Fwd: Re: Yahoo! News Story - Exoplanet Atmospheres Detected from Earth - Yahoo! News
(OGLE = Optical Gravitational Lensing Experiment, a Polish astronomical project based at Warsaw University
"...chiefly concerned with discovering dark matter using the microlensing technique."
Declination -29 32' 21.2
In Sagittarius, near the Scorpius and Ophiuchus borders, between Gamma Sagittarii (Alnasl) and Rho Ophiuchi.
29 Sagittarius 24 (2000).
(TrES = Transatlantic Exoplanet Survey
RA 17h 52m 07s
Declination +37 32′ 46″
In Hercules, near Pi and 69 Herculis.
26 Sagittarius 55 (2000).
Mark A. Holmes
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> > Exoplanet Atmospheres Detected from Earth - Yahoo! News
> Exoplanet Atmospheres Detected from Earth
> Andrea Thompson
> Senior Writer
> SPACE.com andrea Thompson
> Wed Jan 14, 3:27 pm ET
> Two independent groups of astronomers have detected the atmospheres of
> planets around other stars from ground-based telescopes.
> Previous observations of the atmospheres of extrasolar planets had
> been made almost entirely by space-based instruments, such as the
> Hubble and Spitzer space telescopes, although another team last year
> detected the signature of sodium in an exoplanet atmosphere.
> To date, astronomers have detected several key gases in planets'
> atmospheres, including:
> * Carbon dioxide a potential sign of life, though the planet
> where the gas was observed was too hot to be habitable.
> * Water vapor a key molecule required to support life as we know it.
> * Silicates (combinations of silicon and oxygen) components of
> most rocks on Earth, likely in the form of clouds of dust grains on
> massive exoplanets.
> * Sodium detected in 2001, it marked the first space-based
> observation of an exoplanet atmosphere.
> Ground-based detection is becoming a priority as Hubble ages and
> Spitzer is set to run out of cryogens, which keep its instruments cool
> enough to detect infrared radiation (heat), limiting its abilities.
> "Others have tried to detect planetary atmospheres from Earth, but to
> no avail," said the co-author of one of the new studies, Mercedes
> López-Morales of the Carnegie Institution in Washington, D.C. "We hit
> it right two nights last summer."
> López-Morales and her team observed the planet OGLE-TR056b, a
> so-called "hot Jupiter."
> Hot Jupiters
> Hot Jupiters are massive gaseous planets that orbit very close to
> their stars, whipping around them in two to three days. Their
> proximity to their parent stars indicates the planets are hot enough
> to emit radiation in the optical and near-infrared wavelengths and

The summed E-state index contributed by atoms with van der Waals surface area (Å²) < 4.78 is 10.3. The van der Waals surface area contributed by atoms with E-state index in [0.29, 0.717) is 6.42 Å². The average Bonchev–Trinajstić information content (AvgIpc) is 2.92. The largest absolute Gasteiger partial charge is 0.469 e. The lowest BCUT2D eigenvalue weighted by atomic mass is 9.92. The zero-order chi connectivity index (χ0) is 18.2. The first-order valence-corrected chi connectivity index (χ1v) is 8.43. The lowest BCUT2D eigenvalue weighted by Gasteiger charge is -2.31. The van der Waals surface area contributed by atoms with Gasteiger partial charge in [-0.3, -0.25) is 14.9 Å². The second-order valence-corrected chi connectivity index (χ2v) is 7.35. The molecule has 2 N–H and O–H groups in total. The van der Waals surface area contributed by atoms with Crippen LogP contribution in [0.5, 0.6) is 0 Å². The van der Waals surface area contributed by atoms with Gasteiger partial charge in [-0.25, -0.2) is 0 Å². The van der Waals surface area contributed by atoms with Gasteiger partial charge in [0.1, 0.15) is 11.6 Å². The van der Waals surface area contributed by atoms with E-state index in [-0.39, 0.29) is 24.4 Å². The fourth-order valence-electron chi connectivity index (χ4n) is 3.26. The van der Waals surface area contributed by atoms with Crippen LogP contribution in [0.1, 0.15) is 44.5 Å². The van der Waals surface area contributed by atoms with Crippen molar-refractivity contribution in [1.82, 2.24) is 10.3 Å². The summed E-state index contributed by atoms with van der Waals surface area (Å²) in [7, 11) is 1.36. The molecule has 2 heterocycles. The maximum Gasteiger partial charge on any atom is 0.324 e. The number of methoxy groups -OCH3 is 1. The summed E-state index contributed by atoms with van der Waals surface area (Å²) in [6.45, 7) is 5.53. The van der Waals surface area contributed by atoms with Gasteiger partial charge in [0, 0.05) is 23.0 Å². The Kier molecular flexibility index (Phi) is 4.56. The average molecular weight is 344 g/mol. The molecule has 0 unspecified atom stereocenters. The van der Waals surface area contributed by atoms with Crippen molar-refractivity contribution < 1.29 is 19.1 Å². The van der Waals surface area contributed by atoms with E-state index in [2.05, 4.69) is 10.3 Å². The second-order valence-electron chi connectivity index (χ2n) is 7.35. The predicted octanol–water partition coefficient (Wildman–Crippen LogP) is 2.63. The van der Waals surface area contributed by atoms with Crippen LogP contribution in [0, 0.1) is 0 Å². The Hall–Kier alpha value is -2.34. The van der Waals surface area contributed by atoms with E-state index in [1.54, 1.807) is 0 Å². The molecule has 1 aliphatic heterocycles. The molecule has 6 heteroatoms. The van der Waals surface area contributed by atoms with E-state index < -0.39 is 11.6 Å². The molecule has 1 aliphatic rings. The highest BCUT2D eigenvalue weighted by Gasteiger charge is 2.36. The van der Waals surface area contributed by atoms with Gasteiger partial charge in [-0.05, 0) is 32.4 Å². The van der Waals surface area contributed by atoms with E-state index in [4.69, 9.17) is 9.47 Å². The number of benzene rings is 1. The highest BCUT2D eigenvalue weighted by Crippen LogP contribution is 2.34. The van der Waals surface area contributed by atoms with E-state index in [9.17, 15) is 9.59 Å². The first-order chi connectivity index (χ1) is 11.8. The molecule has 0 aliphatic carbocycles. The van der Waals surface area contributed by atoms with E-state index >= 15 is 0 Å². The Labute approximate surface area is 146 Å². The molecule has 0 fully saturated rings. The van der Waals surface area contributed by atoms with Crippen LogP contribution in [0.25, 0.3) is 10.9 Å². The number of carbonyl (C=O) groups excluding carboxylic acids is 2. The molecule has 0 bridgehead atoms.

> that their radiation is detectable from Earth.
> But OGLE-TR056b is faint, sitting about 5,000 light-years away and in
> a crowded part of the night sky, located in the direction of the
> center of our galaxy from the Earth's perspective. So López-Morales
> and her colleagues used the European Southern Observatory's Very Large
> Telescope (on July 2) and Carnegie's Magellan-Baade telescope (on Aug.
> 3). Both telescopes are located in Chile.
> Only about one out of every 3,000 photons from the star comes from the
> planet itself. The rest is from the overwhelming light of the star. So
> astronomers wait until the planet is eclipsed as it orbits behind the
> star (from the Earth's perspective), which allows for separation of
> the emissions of the planet from those of the star.
> "The planet is glowing red-hot like a kitchen stove burner, but we had
> to know precisely when the eclipse was going to happen and measure the
> stellar flux very accurately so it could be removed to reveal the
> planet's thermal emissions," said lead author of the study David Sing
> of Institut d'Astrophysique de Paris.
> Real hot
> The team took more than 600 images of OGLE-TR056b with both
> telescopes. The planet is hotter than any detected by Spitzer so far
> its atmosphere is more than 4,400 degrees Fahrenheit (2,400 degrees
> The observations also indicated that the planet has little to no cloud
> cover and a static atmosphere with little circulation, López-Morales
> told SPACE.com in an email.
> Their work will be detailed in an upcoming issue of the journal
> Astronomy & Astrophysics.
> In the same issue of the journal, a Dutch team will explain their
> detection of the thermal emission in the near-infrared of another
> exoplanet dubbed TrES-3b. Its atmosphere registered at about 3,000 F
> (1,700 C).
> --- End forwarded message ---